Augusta

Joshism

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Ted Savas has written and published a book about how critical the Augusta Powder Works were for the Confederate war effort. The question is, even if the Union understood the importance of the works when could they have practically been taken?

The Union wrecked and captured Fort Pulaski early in 1862, but made little further attempt to take Savannah before Sherman's arrival at the end of 1864. I assume it wasn't practical to take Savannah from the Atlantic. The only way to get to Augusta from the coast was the Savannah River, which meant passing Savannah. The South Carolina terrain east of the river was prohibitive for operations. Sherman only succeeded in 1865 with a large army facing limited resistance and supported by a large, experienced engineering force.

Cavalry raids weren't practical for this sort of work and easily came to grief. Sherman had dispatched raids from around Atlanta toward Macon, with disaster for his mounted arm.

That leaves the March to the Sea. Yes, Augusta was sparsely defended but Sherman deliberately bypassed Augusta and Macon. He had a careful plan and a timetable. Any serious delay against Augusta, or even slow progress, would have been logistically disastrous - or so Sherman thought. That's my understanding from Southern Storm. I think Sherman would have been happy to seize and smash those cities if he thought he could.

The largest city he passed through on his way to Savannah was I think the state capital of Milledgeville, a fall-line community like Augusta and Macon but on a lesser river. But even there he didn't stay long.

Thoughts?
 

5fish

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Here Is a Georgia Military Institute part of Augusta history...


During the late summer and fall of 1864 Brown reassigned the GMI cadets to protect the state capital at Milledgeville from Union cavalry raids. In mid-November 1864 the cadets left Milledgeville as part of a ragtag group of militia and convicts hoping to stop Sherman's march to the sea. Despite their efforts Savannah fell in December, and the GMI battalion spent the remainder of the war acting as guards in Milledgeville and Augusta. The battalion officially disbanded on May 20, 1865.
 

Joshism

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Map of Sherman's March To The Sea from Wikipedia:

You can find the powder works site on Google Maps easily - search for Confederate Powder Works Chimney near Augusta.

From Madison, where XX Corps left the railroad, is about 90 miles from Augusta. (Today it's a easy drive on I-20.) Waynesboro, the closest Sherman's infantry passed south of Augusta, is about 30 miles south of the Augusta Powder Works.

Significantly, the powder works were on an island with the Savannah River on the east side and a canal on the west side. They're also slightly northwest of downtown Augusta, which I assume is the same area as ACW Augusta. The railroad, which I assume is on the same general route as it was in the 1860s, enters Augusta from the southwest.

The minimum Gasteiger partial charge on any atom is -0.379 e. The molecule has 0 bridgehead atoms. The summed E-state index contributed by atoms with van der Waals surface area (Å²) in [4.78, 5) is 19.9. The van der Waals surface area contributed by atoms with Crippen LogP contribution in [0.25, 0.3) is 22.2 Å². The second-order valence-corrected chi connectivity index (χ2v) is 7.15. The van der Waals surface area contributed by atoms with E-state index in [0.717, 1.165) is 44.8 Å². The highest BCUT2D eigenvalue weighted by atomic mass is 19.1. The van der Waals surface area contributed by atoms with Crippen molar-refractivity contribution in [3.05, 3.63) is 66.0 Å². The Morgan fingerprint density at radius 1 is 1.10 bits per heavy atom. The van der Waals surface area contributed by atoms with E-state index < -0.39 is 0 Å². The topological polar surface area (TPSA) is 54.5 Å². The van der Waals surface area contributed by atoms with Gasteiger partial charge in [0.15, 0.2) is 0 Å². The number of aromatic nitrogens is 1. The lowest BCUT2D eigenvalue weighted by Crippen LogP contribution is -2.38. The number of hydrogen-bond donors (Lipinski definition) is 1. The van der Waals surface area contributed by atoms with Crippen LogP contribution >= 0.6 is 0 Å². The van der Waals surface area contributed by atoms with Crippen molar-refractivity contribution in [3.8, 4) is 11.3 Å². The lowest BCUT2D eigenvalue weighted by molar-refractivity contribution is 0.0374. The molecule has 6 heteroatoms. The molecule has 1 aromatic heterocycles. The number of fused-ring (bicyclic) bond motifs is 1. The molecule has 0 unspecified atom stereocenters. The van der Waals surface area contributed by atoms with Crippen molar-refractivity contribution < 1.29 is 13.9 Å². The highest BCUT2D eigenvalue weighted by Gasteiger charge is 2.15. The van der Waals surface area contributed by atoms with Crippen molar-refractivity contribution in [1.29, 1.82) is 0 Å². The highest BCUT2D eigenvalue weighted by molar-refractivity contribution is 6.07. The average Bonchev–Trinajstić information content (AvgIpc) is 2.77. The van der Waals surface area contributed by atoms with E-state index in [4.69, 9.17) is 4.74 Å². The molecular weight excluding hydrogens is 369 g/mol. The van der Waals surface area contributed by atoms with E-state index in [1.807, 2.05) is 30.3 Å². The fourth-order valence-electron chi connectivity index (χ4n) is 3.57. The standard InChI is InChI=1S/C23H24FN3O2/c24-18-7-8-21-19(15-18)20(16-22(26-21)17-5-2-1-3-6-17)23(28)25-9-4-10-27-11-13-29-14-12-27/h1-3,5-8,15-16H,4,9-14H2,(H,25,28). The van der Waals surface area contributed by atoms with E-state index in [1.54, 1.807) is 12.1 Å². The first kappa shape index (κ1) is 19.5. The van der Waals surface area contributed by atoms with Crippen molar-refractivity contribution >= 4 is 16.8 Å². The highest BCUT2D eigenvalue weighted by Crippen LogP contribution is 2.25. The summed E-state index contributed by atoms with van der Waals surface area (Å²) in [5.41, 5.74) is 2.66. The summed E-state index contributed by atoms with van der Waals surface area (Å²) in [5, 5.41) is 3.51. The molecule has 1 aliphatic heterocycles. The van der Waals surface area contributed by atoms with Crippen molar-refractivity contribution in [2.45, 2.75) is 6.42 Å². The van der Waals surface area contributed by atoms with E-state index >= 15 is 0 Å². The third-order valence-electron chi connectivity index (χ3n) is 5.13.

I don't know what the topography of the area around Augusta was like in the 1860s, but note the map above indicates lowlands south of Augusta along the railroad route about halfway to Waynesboro. The lowlands south of Statesboro was where Sherman's army started to have supply challenges.

While Sherman might have shelled the factory from across the canal, to really destroy the works he would need to take the city (population about 13,000 in 1861) to get to the factory and properly destroy everything by hand, Atlanta-style.
 

jgoodguy

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This is interesting. What we seem to know is that the man on the spot with the best information and objectives chose to bypass the Augusta Powder Works. Maybe there is more information to be found.
 

5fish

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I don't know what the topography of the area around Augusta was like in the 1860s,
I am guessing it was about where the food was to be found in Georgia... A path design to feed an army... This link is to a good article or paper about Sherman and his plan use of foraging as an weapon and feed an army...


snip...

“I Can Make This March, and Make Georgia Howl”: Planning the Use of Foraging as a Weapon in the March to the Sea

snip...

This dissertation came about because of my independent reading. While free reading time can be non-existent in graduate school, I have tried to improve my time when I could find it. After finishing my master’s thesis and while casting about for dissertation research, I began reading Noah Andre Trudeau’s Southern Storm: Sherman’s March to the Sea at night. After fifteen years of researching the Civil War, I encountered something that piqued my combined research interests. Fifty-two pages into Southern Storm, for the first time that I could remember, Trudeau laid out the agricultural importance of Sherman’s March to the Sea. “He utilized a map prepared by the Department of the Interior that displayed the Georgia counties he wished to traverse, over which he hand wrote livestock and crop production from information he found in the 1860 census.”3 For some reason, this was the first time that I saw a clear intersection between agriculture and the March to the Sea. Successful foraging was reliant on the state of Georgia’s agriculture, and it was so much more than just a supplemental action to the destruction of railroads and moving to Savannah. Foraging provided the central dialogue for the Savannah Campaign; as such, to understand the success of the campaign, it is essential to understand the agriculture of the state of Georgia.